Houston is widely recognized as the oil and gas capital of the world. But one Rice University professor claims the effects of climate change in Houston could be devastating.
With a population that has grown by around 11 percent since 2010, the center of the booming energy sector in Texas appears to have a bright future – even if the sharp fall of oil prices and the spread of the new coronavirus over recent weeks have reduced short-term production and investment plans for many big players.
But for environmental lawyer Jim Blackburn, a much more long-term problem confronts Houston: climate change. The 72-year-old Rice University professor maintains that the city is headed for disaster unless more is done to combat greenhouse gas emissions and their impact on the environment.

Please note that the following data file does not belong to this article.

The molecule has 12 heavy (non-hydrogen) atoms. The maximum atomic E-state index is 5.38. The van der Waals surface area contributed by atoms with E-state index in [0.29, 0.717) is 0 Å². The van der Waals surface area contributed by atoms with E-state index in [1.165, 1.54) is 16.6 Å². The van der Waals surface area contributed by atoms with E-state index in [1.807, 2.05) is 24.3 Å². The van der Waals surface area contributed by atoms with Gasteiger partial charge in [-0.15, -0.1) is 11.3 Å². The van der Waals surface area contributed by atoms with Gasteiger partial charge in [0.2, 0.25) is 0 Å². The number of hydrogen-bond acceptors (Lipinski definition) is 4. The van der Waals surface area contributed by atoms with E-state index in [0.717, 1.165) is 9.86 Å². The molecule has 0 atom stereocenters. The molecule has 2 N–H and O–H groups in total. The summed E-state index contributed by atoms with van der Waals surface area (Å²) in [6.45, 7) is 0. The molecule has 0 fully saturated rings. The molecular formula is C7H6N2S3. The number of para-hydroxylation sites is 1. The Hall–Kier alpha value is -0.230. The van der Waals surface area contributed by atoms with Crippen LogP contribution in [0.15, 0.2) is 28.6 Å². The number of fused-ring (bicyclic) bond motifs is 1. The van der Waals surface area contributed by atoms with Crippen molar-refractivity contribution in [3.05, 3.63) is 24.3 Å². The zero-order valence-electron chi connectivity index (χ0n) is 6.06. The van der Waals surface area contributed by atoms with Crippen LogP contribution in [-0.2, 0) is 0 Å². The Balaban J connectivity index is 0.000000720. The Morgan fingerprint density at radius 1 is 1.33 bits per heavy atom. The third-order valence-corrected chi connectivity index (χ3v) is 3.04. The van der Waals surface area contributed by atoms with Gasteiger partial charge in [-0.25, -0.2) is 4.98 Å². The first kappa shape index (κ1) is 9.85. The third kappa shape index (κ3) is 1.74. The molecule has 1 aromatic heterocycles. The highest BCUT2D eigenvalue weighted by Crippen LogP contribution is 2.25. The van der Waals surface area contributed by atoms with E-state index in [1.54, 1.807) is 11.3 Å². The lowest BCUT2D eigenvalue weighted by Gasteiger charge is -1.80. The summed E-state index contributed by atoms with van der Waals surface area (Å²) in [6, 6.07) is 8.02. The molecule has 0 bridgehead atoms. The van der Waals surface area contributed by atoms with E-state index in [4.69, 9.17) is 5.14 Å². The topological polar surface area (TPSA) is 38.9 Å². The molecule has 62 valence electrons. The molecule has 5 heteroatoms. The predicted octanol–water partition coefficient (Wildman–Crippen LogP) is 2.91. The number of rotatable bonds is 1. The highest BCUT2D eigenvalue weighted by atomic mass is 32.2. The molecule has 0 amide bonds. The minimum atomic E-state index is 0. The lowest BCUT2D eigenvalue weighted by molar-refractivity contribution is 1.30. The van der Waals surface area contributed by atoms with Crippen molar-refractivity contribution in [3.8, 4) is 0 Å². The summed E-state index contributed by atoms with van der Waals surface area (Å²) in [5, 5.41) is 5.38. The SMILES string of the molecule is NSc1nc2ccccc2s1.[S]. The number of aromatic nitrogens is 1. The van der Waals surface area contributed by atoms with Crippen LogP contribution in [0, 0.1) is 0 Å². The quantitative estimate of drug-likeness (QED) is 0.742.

Blackburn, who has a long record of challenging energy and plastics companies for their environmental impact on the local area, believes that urgent action is required to protect the city’s industrial facilities.
Many plants where oil and other chemicals are stored would struggle to cope with a 15-feet storm surge, he argues. But it would only take a mild category 4 hurricane to produce a storm surge of 25 feet, which according to one study could cause over 100 million gallons of oil to be spilt into Galveston bay.
“If this storm comes, this will be the worst environmental disaster in U.S. history,” warned Blackburn.
This is just one of the problems identified by Blackburn, who argues that politicians and businessmen in Houston and Texas more broadly are failing to take the issue of climate change seriously.
“Denial, denial, denial, that’s been the mantra,” Blackburn told the Financial Times. “I can’t argue climate change at the state level because we’ve got a governor who doesn’t admit to it, a lieutenant-governor who doesn’t admit to it, and a legislature that’s dominated by the oil and gas industry, so they won’t accept it.”